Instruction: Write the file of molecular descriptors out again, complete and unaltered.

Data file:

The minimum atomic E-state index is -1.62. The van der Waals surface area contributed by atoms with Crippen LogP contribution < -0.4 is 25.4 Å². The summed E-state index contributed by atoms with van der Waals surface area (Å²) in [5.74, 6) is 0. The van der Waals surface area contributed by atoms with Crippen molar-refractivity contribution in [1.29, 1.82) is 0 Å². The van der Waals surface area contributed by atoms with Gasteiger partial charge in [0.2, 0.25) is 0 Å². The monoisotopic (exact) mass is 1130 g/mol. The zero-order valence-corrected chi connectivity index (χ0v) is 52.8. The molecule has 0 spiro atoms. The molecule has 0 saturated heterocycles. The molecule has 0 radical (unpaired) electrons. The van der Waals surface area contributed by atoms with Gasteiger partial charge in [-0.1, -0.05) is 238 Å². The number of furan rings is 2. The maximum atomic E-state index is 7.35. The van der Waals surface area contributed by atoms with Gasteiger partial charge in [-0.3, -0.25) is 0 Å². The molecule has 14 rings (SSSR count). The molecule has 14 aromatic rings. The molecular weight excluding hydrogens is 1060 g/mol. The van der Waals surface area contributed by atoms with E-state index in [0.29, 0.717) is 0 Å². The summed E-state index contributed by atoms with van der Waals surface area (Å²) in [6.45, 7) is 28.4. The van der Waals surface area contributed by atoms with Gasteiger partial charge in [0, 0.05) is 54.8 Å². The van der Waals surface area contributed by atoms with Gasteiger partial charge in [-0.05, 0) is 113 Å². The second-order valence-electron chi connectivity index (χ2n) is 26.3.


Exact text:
The minimum atomic E-state index is -1.62. The van der Waals surface area contributed by atoms with Crippen LogP contribution < -0.4 is 25.4 Å². The summed E-state index contributed by atoms with van der Waals surface area (Å²) in [5.74, 6) is 0. The van der Waals surface area contributed by atoms with Crippen molar-refractivity contribution in [1.29, 1.82) is 0 Å². The van der Waals surface area contributed by atoms with Gasteiger partial charge in [0.2, 0.25) is 0 Å². The monoisotopic (exact) mass is 1130 g/mol. The zero-order valence-corrected chi connectivity index (χ0v) is 52.8. The molecule has 0 spiro atoms. The molecule has 0 saturated heterocycles. The molecule has 0 radical (unpaired) electrons. The van der Waals surface area contributed by atoms with Gasteiger partial charge in [-0.1, -0.05) is 238 Å². The number of furan rings is 2. The maximum atomic E-state index is 7.35. The van der Waals surface area contributed by atoms with Gasteiger partial charge in [-0.3, -0.25) is 0 Å². The molecule has 14 rings (SSSR count). The molecule has 14 aromatic rings. The molecular weight excluding hydrogens is 1060 g/mol. The van der Waals surface area contributed by atoms with E-state index in [0.29, 0.717) is 0 Å². The summed E-state index contributed by atoms with van der Waals surface area (Å²) in [6.45, 7) is 28.4. The van der Waals surface area contributed by atoms with Gasteiger partial charge in [0, 0.05) is 54.8 Å². The van der Waals surface area contributed by atoms with Gasteiger partial charge in [-0.05, 0) is 113 Å². The second-order valence-electron chi connectivity index (χ2n) is 26.3.